Allegany Communications Sports

The irony was not lost on Friday afternoon; for under the brilliant sun at Wrigley Field, the brilliance of the sun was running second to the brilliance of the young pitcher on the mound. Yet it wasn’t the brilliance of a Chicago Cubs pitcher that had Wrigley buzzing this time. It was the brilliance of the Pittsburgh Pirates’ Paul Skenes who was pitching against the Cubs … rather, owning the Cubs.

Skenes was unhittable – literally – in the second Major League start of his career and his first on the road, striking out 11 over six no-hit innings before calling it a day after 100 pitches to lead the Pirates to a 9-3 steamrolling of the Cubs.

Skenes struck out the side in both the first and the second innings, then struck out the first batter of the third inning to make it seven straight to start the game, becoming the first Pirates pitcher in the modern era (1900) to do so.

On the day, the rookie from LSU induced 22 Cubs swings and misses, threw 12 fastballs clocked at 100 mph or higher and gave up just one hard-hit ball for good measure. Skenes’ 100th and final pitch of the day clocked in at 101 mph, blowing past Mike Tauchman for his 11th strikeout before Pirates manager Derek Shelton went to the bullpen.

It was an absolutely electric performance by Skenes, the first overall pick in last year’s draft, as, beginning with his triple-digit fastball, he had all of his pitches at work – a killer slider, changeup, curve and the pitch he calls a splinker because it is a combination of a sinker and a splitter.

For many of us tuning in, the performance, not to mention the ambiance of Wrigley, brought to mind the greatness of Kerry Wood, former Cubs pitching phenom, who on May 6, 1998, in just his fifth MLB start, struck out 20 Houston Astros to tie Roger Clemens’ Major League record, allowing just an infield hit and a hit batsman for what is considered by many baseball historians to be the greatest pitching performance in big-league history.

Skenes brings to mind Wood in some aspects, though he has an inch (6-foot-6 to 6-5) and about 25 pounds (235 to 210) on Wood, in the way that he works fast and goes directly at hitters because, as did Wood, he completely trusts his stuff. And why not? When you have the stuff that Wood had and that Skenes has now, you trust it.

He also, for whatever it’s worth, reminds me of a more talented Rick Reuschel, who was a damn fine pitcher for a very long time..

“It’s a big boy throwing a heavy baseball,” Cubs outfielder Pete Crow-Armstrong said of Skenes. “He does a really good job with mixing and everything. But it’s tough to hit anybody that throws 100-plus with two to three really good secondary pitches and a sinker that moves like a changeup at 95.”

Of course, ask any Cubs fan, Kerry Wood and Mark Prior, sadly, did not age well, which is why it was absolutely the right thing for the Pirates to do in shutting it down for Skenes after six innings and 100 pitches – no-hitter or not.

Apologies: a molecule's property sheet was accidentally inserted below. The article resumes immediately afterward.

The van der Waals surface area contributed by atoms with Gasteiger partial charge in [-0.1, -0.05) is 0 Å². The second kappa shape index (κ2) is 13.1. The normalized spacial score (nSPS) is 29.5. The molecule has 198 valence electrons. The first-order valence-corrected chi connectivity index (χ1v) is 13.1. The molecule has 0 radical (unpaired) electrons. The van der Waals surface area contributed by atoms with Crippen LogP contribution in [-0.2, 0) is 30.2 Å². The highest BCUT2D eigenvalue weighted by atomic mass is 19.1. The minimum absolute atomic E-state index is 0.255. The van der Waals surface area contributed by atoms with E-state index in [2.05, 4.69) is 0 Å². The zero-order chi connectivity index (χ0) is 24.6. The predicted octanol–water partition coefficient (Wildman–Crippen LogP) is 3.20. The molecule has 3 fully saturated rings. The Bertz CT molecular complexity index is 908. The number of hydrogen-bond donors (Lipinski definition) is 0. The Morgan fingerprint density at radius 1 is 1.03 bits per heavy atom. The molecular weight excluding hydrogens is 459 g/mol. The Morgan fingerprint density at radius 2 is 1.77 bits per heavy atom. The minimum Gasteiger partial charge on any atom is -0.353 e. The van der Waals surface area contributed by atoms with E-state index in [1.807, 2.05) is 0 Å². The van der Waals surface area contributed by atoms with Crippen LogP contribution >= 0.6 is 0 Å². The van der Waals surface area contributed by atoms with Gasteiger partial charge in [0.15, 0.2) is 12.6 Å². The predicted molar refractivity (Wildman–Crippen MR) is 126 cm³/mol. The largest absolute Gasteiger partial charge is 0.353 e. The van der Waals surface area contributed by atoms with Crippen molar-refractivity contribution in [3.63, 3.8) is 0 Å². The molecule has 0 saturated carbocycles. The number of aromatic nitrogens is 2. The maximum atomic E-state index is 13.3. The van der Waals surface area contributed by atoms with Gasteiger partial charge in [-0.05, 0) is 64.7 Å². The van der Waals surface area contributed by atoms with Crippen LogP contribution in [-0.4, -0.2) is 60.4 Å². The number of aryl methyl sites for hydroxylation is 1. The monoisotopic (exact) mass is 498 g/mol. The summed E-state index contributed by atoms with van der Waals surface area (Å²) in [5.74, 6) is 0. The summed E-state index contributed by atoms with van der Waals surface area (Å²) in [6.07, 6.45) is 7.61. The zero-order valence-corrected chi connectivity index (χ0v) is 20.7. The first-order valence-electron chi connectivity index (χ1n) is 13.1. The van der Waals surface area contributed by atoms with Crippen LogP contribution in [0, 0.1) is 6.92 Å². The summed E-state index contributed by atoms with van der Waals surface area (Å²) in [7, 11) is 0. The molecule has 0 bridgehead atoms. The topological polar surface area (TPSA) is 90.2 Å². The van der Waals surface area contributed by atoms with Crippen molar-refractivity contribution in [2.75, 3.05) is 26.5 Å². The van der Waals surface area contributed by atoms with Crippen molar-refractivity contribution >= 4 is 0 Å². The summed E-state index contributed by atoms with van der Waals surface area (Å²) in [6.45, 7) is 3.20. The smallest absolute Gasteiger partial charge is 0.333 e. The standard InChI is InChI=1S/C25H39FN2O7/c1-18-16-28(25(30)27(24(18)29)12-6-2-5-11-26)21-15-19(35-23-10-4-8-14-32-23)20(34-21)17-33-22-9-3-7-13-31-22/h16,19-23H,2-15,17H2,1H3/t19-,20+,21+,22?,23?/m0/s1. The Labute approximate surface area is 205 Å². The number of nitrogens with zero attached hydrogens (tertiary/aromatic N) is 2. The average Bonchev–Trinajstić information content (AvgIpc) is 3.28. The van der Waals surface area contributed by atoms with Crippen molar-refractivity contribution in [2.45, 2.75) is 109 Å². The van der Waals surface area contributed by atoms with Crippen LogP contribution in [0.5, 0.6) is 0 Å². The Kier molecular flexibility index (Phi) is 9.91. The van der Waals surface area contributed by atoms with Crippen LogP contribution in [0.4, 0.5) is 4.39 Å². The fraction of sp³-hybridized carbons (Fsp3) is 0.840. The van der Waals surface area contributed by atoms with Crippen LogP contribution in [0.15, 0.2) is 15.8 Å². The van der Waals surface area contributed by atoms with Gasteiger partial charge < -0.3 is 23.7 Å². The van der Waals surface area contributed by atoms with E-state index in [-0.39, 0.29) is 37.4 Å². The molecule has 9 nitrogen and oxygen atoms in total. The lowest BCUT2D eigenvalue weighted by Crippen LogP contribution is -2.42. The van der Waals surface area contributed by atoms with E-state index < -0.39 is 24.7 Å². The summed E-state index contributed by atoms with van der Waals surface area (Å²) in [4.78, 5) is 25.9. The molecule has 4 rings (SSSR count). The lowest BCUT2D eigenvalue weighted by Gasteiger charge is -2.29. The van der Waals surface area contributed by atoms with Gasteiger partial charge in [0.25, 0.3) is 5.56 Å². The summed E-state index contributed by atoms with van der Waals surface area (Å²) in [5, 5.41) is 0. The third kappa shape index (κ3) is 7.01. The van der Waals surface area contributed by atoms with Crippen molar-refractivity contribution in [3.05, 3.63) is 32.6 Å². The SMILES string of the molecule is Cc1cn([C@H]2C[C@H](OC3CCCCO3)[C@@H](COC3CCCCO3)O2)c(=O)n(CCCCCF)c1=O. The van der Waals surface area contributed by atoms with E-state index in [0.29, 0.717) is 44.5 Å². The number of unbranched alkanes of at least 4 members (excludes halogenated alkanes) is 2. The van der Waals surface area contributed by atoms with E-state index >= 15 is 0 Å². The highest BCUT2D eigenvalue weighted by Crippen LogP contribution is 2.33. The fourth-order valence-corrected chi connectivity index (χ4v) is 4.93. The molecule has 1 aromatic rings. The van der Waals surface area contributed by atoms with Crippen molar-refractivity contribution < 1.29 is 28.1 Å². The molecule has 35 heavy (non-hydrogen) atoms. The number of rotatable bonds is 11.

This guy has “meal ticket” written all over him. He is not only the future of the Pirates, but he is the present as well, as a rotation of Skenes, Mitch Keller, Jared Jones and Bailey Falter are going to be tough to beat and could energize the Pirates to a postseason run should the bats ever get going even semi-consistently.

Sadly, neither Wood’s nor Prior’s arms were built for the long haul, but when Wood was on he was magic. After being named National League Rookie of the Year, Wood underwent Tommy John surgery the following year, and though he did compile a record of 86-75 with a 3.67 ERA in 14 seasons (also with Cleveland and the Yankees), his arm never regained the full strength that it had in 1998.

Prior, as well, was a can’t miss prospect, and a one-two punch of he and Wood at the top of the Cubs rotation looked formidable for years to come, as Prior went 18-6 in 2003. Yet he pitched just five seasons for the Cubs as his career was marred by injuries, but in his short prime, he was as good as there was with a mid-90s fastball, a curve and changeup.

This is why the Pirates are going to handle Paul Skenes with kid gloves. As it was with the Cubs and Wood for one brief shining moment, the Pirates are counting on Skenes for years of shining moments, and will do their best to keep each of his turns in the rotation a must-see for Pirates fans for many years to come.

It’s clear that this is how good Paul Skenes already is, and how dominant he is going to be if given the patient and wise opportunity..

Mike Burke writes about sports and other stuff for Allegany Communications. He began covering sports for the Prince George’s Sentinel in 1981 and joined the Cumberland Times-News sports staff in 1984, serving as sports editor for over 30 years. Contact him at [email protected]. Follow him on X at @MikeBurkeMDT